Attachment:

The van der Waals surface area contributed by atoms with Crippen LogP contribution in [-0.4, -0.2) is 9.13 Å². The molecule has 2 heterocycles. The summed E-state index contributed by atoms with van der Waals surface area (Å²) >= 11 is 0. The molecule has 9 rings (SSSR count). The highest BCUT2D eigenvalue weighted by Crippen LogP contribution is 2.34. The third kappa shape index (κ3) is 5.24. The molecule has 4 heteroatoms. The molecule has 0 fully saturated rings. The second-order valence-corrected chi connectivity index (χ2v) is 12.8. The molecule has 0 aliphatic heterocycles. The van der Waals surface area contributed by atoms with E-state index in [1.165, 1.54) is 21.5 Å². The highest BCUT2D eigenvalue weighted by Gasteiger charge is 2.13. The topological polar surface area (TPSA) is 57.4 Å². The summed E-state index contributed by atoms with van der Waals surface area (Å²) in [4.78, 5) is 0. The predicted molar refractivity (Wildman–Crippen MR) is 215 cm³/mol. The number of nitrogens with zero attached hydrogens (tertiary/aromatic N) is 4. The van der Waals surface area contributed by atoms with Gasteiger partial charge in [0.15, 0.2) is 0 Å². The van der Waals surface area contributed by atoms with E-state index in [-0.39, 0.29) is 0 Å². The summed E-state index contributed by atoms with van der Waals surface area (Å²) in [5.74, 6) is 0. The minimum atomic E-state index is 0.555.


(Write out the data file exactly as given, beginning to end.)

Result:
The van der Waals surface area contributed by atoms with Crippen LogP contribution in [-0.4, -0.2) is 9.13 Å². The molecule has 2 heterocycles. The summed E-state index contributed by atoms with van der Waals surface area (Å²) >= 11 is 0. The molecule has 9 rings (SSSR count). The highest BCUT2D eigenvalue weighted by Crippen LogP contribution is 2.34. The third kappa shape index (κ3) is 5.24. The molecule has 4 heteroatoms. The molecule has 0 fully saturated rings. The second-order valence-corrected chi connectivity index (χ2v) is 12.8. The molecule has 0 aliphatic heterocycles. The van der Waals surface area contributed by atoms with E-state index in [1.165, 1.54) is 21.5 Å². The highest BCUT2D eigenvalue weighted by Gasteiger charge is 2.13. The topological polar surface area (TPSA) is 57.4 Å². The summed E-state index contributed by atoms with van der Waals surface area (Å²) in [4.78, 5) is 0. The predicted molar refractivity (Wildman–Crippen MR) is 215 cm³/mol. The number of nitrogens with zero attached hydrogens (tertiary/aromatic N) is 4. The van der Waals surface area contributed by atoms with Gasteiger partial charge in [0.15, 0.2) is 0 Å². The van der Waals surface area contributed by atoms with E-state index in [-0.39, 0.29) is 0 Å². The summed E-state index contributed by atoms with van der Waals surface area (Å²) in [5.74, 6) is 0. The minimum atomic E-state index is 0.555.